- Gus Van Sant
- Reviewed by
- Gon Curiel a.k.a. Groucho
- Review date
- Thursday, February 26, 2009
No, the greatest asset of this fine film is that itís fun. Or should I say entertaining, or exciting? Perhaps the three things. Weíre so enthralled by this guyís life adventures from the point in which he turns 40 and realizes that he isnít proud of anything he has ever done, that we overlook the density of his actions. He turns his life upside down, moves to San Francisco with his partner, and makes history. How it happens, and how this guy reacts to it, is amazing, and amazingly shown, in a film that despite its repetitiveness is over much too soon and leaves us wanting more, and in the end, makes us realize that what we just saw is the portrait of a hero who never even considered himself one.
Dustin Lance Blackís script does make him that way, but subtly, by not focusing strictly on that. It tells its tale quickly, passionately, never forgetting that the man whose life weíre witnessing was so likable no one could resist him, but wasnít that way because he wanted to but because he simply was like that. And Iím thanking the Gods on Mount Olympus for making one of our most gifted actors somewhat similar physically, because he was such an obvious choice for the role and fiercely grasped it, disappearing in it, giving it his everything, portraying a gay man like I had never seen one, so true to his nature itís hard to believe itís actually an actor doing the study of another man; itís just astonishing.
The real-life story is quite something to put on film, and Iím happy that now that itís been done (though it had before as a documentary), itís been done so well. Harvey Milk changes his life around and is in for a wild ride: after moving to San Francisco and opening a business in the homosexual haven of Castro Street, heís taken aback by the fact that his people are nevertheless rejected by lawmen and fellow business owners. Almost witlessly starting a campaign against such discrimination, he finds incredible support, and becomes inevitably drawn towards politics, where he achieves the eventual position of Supervisor, becoming the first openly gay man to be elected to office in the United States of America, which is no little task, or one to be forgotten.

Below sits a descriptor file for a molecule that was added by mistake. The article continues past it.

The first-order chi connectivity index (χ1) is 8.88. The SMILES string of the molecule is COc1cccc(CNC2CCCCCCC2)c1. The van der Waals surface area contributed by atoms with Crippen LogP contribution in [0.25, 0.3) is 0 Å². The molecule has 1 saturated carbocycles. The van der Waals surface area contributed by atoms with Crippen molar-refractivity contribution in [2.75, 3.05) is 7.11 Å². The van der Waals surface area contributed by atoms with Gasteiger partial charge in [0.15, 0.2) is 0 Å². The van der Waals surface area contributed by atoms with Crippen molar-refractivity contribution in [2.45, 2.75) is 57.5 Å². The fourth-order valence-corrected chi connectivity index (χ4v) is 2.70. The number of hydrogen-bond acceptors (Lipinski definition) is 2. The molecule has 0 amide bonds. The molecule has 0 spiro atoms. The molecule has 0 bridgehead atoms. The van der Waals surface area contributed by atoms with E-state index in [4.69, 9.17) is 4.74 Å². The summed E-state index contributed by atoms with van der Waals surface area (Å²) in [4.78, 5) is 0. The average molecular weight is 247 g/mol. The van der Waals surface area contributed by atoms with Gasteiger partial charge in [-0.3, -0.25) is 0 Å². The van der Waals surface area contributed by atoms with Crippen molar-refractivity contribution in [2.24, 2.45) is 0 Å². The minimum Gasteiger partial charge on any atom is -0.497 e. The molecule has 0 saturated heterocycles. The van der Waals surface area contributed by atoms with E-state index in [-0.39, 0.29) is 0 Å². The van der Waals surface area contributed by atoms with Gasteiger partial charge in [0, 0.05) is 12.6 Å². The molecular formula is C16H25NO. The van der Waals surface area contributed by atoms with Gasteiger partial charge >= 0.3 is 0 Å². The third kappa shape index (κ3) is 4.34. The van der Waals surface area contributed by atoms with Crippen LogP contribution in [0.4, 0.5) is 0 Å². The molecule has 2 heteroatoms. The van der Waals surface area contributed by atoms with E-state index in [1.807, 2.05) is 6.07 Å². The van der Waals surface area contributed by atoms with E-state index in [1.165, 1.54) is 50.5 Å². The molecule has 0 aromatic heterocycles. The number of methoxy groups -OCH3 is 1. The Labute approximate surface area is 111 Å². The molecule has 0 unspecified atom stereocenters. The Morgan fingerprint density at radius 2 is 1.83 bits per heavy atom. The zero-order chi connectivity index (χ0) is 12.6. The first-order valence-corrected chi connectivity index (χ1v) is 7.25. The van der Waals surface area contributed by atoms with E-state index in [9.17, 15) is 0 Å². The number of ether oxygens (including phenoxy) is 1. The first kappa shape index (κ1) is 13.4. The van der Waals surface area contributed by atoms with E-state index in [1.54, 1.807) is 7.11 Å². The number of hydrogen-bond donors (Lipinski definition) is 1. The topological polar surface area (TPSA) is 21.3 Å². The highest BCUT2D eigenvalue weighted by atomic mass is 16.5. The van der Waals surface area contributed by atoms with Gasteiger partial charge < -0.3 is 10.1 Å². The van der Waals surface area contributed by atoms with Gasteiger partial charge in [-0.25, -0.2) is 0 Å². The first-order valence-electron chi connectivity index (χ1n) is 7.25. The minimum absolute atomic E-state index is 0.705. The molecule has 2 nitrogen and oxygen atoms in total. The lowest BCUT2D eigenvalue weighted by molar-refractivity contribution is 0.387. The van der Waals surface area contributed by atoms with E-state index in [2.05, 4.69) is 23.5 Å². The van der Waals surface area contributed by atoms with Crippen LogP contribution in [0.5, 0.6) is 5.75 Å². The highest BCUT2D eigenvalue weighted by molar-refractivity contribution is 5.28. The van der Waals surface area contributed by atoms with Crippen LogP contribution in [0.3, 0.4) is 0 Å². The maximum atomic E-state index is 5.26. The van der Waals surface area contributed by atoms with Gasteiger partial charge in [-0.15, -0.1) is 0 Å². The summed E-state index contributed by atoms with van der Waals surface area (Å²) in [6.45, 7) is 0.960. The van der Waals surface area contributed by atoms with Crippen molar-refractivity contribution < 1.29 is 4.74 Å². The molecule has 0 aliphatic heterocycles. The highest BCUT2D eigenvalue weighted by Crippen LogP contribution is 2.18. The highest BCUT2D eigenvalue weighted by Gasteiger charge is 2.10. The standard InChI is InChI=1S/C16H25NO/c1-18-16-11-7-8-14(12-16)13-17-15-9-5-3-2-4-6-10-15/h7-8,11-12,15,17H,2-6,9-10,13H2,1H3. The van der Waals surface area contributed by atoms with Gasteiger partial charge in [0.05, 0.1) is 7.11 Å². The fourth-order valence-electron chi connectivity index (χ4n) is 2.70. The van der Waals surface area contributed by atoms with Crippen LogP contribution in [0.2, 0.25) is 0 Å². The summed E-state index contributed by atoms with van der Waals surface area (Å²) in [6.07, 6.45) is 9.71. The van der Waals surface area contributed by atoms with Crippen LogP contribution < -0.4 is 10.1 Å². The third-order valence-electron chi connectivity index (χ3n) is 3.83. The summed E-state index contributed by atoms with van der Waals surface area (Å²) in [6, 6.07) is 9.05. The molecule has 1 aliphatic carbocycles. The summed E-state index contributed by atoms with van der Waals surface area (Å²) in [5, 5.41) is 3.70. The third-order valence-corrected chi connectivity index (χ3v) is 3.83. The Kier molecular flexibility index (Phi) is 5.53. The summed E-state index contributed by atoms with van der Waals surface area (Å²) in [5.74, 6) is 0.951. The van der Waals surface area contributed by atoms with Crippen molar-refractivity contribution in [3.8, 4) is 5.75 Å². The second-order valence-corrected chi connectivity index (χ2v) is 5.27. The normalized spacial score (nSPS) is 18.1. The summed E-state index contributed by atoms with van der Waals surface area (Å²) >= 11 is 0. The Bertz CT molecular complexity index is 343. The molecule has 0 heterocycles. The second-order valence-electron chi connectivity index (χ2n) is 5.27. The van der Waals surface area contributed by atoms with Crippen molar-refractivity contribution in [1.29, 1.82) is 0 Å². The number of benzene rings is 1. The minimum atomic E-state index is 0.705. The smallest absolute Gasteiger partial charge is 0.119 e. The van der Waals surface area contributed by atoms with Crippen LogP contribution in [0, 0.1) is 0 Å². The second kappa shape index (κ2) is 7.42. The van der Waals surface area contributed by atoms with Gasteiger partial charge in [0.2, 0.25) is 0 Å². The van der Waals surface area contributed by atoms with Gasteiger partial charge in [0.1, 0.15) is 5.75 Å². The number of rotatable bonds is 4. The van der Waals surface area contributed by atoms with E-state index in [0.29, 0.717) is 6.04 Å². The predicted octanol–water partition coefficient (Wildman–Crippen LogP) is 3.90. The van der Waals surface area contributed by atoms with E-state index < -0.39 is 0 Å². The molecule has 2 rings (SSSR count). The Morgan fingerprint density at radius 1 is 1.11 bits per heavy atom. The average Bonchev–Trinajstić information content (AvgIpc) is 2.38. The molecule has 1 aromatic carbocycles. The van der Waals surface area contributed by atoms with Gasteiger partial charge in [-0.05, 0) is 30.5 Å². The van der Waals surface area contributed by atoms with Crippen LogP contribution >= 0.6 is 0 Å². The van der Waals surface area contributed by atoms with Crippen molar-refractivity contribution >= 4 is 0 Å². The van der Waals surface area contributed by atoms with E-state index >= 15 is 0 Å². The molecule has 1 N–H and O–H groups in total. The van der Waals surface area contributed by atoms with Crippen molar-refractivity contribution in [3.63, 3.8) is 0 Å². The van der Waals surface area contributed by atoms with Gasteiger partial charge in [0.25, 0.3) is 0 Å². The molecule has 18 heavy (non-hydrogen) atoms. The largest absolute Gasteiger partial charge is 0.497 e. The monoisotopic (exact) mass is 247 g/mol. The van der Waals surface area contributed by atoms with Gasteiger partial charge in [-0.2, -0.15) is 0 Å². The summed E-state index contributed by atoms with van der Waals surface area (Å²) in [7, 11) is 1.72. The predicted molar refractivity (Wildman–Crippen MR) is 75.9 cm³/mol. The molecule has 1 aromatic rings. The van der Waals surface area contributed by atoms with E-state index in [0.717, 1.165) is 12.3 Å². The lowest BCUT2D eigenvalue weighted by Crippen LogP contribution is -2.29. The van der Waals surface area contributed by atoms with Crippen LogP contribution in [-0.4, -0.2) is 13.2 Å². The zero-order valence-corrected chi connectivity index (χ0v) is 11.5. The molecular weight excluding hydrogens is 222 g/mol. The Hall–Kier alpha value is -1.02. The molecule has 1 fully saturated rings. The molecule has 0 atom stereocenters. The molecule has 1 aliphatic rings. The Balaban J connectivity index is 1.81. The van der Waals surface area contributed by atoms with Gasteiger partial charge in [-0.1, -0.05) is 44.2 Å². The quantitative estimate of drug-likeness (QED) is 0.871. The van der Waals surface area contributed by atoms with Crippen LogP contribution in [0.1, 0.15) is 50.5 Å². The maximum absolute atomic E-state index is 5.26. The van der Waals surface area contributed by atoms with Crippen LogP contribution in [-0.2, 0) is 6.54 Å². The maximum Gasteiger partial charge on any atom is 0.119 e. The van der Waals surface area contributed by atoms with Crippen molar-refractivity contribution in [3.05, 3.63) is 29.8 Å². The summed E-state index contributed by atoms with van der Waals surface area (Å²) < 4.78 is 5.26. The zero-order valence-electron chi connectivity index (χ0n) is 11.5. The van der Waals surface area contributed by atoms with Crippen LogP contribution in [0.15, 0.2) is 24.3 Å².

The story chronicles Milkís career in politics, from small to big time, while delving into his personal life as it slowly merged with his professional one until they were indistinguishable. Thatís because Milk never betrayed his personality in bed or in office. He was always who he was. His personal relationships, for instance, are a tribute to his big heart: after breaking up with Scott Smith (James Franco), his partner at the time of his political beginnings, he never quits his friendship with him, and itís clear that heís done that younger man a lot of good; on the other hand, after he goes wild for Jack Lira (Diego Luna), a depressive youngster whoís pathologically jealous of Milkís career, he does everything to make Jack happy for the relationship to work, and despairs when none of it comes true, even though it was never in his control.
The most important relationship that the film builds is that of Milk and fellow supervisor Dan White, the clean-cut ex-cop whoís the stereotyped homophobic but somehow seems to be constantly finding ways to relate to Milk. The film suggests closeted homosexuality, and ends up severely punishing White, as he unwillingly gives Milk the ticket to immortality. In this role, Josh Brolin proves once again why heís one of the biggest rising stars of today. But letís not finish this with a note for an actor thatís not Sean Penn, one of the toughest, bravest and greatest actors alive. Bravo Sean.
Gon C Curiel en Twitter | CriticSociety en Twitter | CriticSociety en Facebook
Share on Facebook | Share on Twitter